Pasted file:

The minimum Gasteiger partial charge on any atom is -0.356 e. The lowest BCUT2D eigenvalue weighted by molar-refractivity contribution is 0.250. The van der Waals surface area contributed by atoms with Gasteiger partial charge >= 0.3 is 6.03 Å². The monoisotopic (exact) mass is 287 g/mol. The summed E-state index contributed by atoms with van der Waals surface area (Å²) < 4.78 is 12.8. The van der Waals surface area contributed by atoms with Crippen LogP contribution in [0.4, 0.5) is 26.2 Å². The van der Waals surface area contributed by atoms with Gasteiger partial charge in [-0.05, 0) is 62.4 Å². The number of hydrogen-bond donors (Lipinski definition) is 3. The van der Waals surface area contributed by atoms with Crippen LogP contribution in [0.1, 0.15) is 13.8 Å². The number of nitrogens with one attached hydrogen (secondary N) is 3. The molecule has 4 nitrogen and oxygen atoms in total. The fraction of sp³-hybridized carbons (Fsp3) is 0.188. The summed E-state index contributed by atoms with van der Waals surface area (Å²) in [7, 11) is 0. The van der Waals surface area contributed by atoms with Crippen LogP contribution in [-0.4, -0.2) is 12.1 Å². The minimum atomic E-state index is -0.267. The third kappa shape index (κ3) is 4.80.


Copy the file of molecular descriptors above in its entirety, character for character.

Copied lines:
The minimum Gasteiger partial charge on any atom is -0.356 e. The lowest BCUT2D eigenvalue weighted by molar-refractivity contribution is 0.250. The van der Waals surface area contributed by atoms with Gasteiger partial charge >= 0.3 is 6.03 Å². The monoisotopic (exact) mass is 287 g/mol. The summed E-state index contributed by atoms with van der Waals surface area (Å²) < 4.78 is 12.8. The van der Waals surface area contributed by atoms with Crippen LogP contribution in [0.4, 0.5) is 26.2 Å². The van der Waals surface area contributed by atoms with Gasteiger partial charge in [-0.05, 0) is 62.4 Å². The number of hydrogen-bond donors (Lipinski definition) is 3. The van der Waals surface area contributed by atoms with Crippen LogP contribution in [0.1, 0.15) is 13.8 Å². The number of nitrogens with one attached hydrogen (secondary N) is 3. The molecule has 4 nitrogen and oxygen atoms in total. The fraction of sp³-hybridized carbons (Fsp3) is 0.188. The summed E-state index contributed by atoms with van der Waals surface area (Å²) in [7, 11) is 0. The van der Waals surface area contributed by atoms with Crippen LogP contribution in [-0.4, -0.2) is 12.1 Å². The minimum atomic E-state index is -0.267. The third kappa shape index (κ3) is 4.80.